Wednesday, January 6th, 2016

Crossing the Median

We spent the Christmas period reading all the usual previews from all the usual people, and noticed an interesting phenomenon. Most of the bears think it necessary to lay out very specific scenarios as to what will go wrong and what the effect will be on their chosen asset class. By contrast the bulls tend to be much less specific and rely on concepts such as continued economic growth, multiple expansion, and gradual stabilisation in emerging markets/currencies /energy prices. To us, this is an important psychological indicator of where we are in the cycle. Back in 2009 and 2010, bulls had to explain in detail, why they thought the TARP would work, why they thought that the UK’s budget deficit was sustainable or how China was going to launch its stimulus package. All the bears had to do was pontificate about the threat from deflation (or hyper-inflation) and another banking crisis.

We make no secret that we are on the side of the bears at the moment, and find much of what they write to be better thought-out and more actionable, but we don’t want to be pinned down to a particular scenario. Part of this is our usual aversion to forecasts. But we think there is a better and more observable reason to be bearish: markets are more vulnerable now, than they have been for the last two years. This week we have added a new set of charts to our US Asset Allocation reports. These track the rolling 26-week volatility of eleven asset classes (5 equity indices, 4 fixed income, and 2 alternatives) over the last 20 years. To avoid the distortions caused by comparing different levels of intrinsic volatility we plot each asset class relative to its own median and then take the simple average, which is rebased to 100%. The current reading of 101% is therefore almost exactly in line with historical norms – which doesn’t sound too threatening.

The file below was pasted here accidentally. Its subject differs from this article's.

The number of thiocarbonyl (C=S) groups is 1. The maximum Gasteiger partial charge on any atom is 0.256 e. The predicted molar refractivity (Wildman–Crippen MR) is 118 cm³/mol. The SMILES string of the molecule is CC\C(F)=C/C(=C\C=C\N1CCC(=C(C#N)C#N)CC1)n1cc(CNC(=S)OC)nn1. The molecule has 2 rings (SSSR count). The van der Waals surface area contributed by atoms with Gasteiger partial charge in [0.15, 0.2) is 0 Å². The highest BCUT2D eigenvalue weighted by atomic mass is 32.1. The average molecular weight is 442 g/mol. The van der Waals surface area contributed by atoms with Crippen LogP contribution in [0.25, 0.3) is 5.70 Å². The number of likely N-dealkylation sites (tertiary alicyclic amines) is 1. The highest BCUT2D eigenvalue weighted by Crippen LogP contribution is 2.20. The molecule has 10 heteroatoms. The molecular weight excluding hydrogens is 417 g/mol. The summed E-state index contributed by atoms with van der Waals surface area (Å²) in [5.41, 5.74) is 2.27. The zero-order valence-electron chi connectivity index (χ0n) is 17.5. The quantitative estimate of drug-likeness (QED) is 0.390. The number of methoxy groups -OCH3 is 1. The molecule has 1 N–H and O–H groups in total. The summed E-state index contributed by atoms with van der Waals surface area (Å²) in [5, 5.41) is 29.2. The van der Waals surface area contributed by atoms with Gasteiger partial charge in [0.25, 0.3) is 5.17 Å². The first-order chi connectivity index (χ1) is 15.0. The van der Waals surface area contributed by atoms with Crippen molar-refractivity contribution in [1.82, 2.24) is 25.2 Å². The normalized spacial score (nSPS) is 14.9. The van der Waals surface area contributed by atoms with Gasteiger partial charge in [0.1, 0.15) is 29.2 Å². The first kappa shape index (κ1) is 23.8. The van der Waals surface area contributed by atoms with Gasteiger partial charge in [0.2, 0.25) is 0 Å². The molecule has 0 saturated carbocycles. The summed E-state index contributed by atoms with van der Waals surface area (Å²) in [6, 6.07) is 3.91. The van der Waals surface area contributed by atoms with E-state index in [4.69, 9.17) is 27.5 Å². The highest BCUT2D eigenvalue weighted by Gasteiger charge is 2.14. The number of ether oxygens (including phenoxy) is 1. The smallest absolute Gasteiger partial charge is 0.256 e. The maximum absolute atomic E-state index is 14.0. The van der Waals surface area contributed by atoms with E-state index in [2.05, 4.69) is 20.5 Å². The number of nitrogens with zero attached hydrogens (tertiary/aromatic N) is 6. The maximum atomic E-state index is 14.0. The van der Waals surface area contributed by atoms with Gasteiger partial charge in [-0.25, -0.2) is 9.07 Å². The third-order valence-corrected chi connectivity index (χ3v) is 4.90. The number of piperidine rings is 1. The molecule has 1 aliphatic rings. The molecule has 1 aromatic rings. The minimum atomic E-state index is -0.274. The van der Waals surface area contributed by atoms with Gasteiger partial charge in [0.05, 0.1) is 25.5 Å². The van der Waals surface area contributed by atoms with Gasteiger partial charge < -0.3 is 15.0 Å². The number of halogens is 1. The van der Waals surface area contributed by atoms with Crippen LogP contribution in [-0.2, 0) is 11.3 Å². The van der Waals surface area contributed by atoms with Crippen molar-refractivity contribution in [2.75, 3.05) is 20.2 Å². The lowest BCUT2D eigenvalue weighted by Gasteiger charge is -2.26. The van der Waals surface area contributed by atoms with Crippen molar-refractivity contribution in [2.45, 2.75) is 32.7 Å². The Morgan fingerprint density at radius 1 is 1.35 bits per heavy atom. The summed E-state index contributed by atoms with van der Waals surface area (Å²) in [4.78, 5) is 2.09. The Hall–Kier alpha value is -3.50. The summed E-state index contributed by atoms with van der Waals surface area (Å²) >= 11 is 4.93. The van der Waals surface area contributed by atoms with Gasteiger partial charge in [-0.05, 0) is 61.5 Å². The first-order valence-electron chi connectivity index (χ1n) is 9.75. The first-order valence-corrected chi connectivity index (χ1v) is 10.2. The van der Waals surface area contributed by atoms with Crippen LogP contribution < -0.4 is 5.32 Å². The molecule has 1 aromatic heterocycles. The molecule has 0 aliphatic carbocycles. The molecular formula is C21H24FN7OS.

If only it worked like that. Crossing the median is nearly always a signal that risk conditions are going to deteriorate significantly. Examples are October 1998 during the LTCM crisis, March 2000 as the Tech bubble burst, and August 2007 as the first money market funds “broke the buck” at the onset of the global financial crisis. Over the 20-year history we can find no examples of false positives, but not every crisis was as bad as these three. So the current reading is a warning, not a reason for complacency – especially when you understand that the index has increased from an all-time low of 63 in July 2014 in virtually a straight line. Our conclusion is that financial markets have little capacity to absorb any incremental risk, and that they are closer to a tipping point than many investors think.

If our index was being led up by asset classes such as commodities or EM bonds, bulls could argue that the rise reflected specific rather than general risks, and was therefore less important. But the big increases over the last quarter are in high yield bonds, US equities and EM equities. Every equity region and alternative asset class has seen volatility rise over the last quarter and only Japanese and Eurozone equities are significantly below their historical median. If this analysis is correct, it doesn’t matter which of the bearish scenarios eventually comes true. The impact on prices and returns will be much greater than it would have been one or two years ago.

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